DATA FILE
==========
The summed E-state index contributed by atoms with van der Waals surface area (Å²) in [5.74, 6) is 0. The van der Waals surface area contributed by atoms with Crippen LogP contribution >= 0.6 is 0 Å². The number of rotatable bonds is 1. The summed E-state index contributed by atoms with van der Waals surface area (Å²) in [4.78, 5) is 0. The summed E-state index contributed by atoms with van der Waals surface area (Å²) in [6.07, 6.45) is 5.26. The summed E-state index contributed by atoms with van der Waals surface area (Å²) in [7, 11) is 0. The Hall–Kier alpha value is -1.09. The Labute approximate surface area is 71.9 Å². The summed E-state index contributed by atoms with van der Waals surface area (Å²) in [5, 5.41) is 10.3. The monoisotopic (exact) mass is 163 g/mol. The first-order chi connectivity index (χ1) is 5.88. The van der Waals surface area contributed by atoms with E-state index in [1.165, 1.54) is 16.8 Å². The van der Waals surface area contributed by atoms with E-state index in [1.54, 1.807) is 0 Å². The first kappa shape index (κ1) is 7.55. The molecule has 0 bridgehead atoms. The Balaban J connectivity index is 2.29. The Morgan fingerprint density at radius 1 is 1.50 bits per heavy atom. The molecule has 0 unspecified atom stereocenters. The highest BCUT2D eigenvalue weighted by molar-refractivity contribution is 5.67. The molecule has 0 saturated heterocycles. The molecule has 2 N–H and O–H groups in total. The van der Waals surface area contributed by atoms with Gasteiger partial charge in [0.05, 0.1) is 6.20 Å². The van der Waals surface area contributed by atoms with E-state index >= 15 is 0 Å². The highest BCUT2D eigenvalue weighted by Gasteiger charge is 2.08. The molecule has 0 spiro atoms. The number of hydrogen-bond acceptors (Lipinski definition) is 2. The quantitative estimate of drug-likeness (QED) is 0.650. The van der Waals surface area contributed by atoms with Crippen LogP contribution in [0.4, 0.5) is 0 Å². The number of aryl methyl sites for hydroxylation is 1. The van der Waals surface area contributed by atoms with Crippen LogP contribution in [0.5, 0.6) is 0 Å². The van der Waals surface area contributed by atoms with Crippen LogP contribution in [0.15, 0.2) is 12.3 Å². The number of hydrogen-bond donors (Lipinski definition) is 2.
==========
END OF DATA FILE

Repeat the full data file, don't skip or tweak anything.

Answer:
The summed E-state index contributed by atoms with van der Waals surface area (Å²) in [5.74, 6) is 0. The van der Waals surface area contributed by atoms with Crippen LogP contribution >= 0.6 is 0 Å². The number of rotatable bonds is 1. The summed E-state index contributed by atoms with van der Waals surface area (Å²) in [4.78, 5) is 0. The summed E-state index contributed by atoms with van der Waals surface area (Å²) in [6.07, 6.45) is 5.26. The summed E-state index contributed by atoms with van der Waals surface area (Å²) in [7, 11) is 0. The Hall–Kier alpha value is -1.09. The Labute approximate surface area is 71.9 Å². The summed E-state index contributed by atoms with van der Waals surface area (Å²) in [5, 5.41) is 10.3. The monoisotopic (exact) mass is 163 g/mol. The first-order chi connectivity index (χ1) is 5.88. The van der Waals surface area contributed by atoms with E-state index in [1.165, 1.54) is 16.8 Å². The van der Waals surface area contributed by atoms with E-state index in [1.54, 1.807) is 0 Å². The first kappa shape index (κ1) is 7.55. The molecule has 0 bridgehead atoms. The Balaban J connectivity index is 2.29. The Morgan fingerprint density at radius 1 is 1.50 bits per heavy atom. The molecule has 0 unspecified atom stereocenters. The highest BCUT2D eigenvalue weighted by molar-refractivity contribution is 5.67. The molecule has 0 saturated heterocycles. The molecule has 2 N–H and O–H groups in total. The van der Waals surface area contributed by atoms with Gasteiger partial charge in [0.05, 0.1) is 6.20 Å². The van der Waals surface area contributed by atoms with E-state index >= 15 is 0 Å². The highest BCUT2D eigenvalue weighted by Gasteiger charge is 2.08. The molecule has 0 spiro atoms. The number of hydrogen-bond acceptors (Lipinski definition) is 2. The quantitative estimate of drug-likeness (QED) is 0.650. The van der Waals surface area contributed by atoms with Crippen LogP contribution in [0.4, 0.5) is 0 Å². The number of aryl methyl sites for hydroxylation is 1. The van der Waals surface area contributed by atoms with Crippen LogP contribution in [0.5, 0.6) is 0 Å². The van der Waals surface area contributed by atoms with Crippen LogP contribution in [0.15, 0.2) is 12.3 Å². The number of hydrogen-bond donors (Lipinski definition) is 2.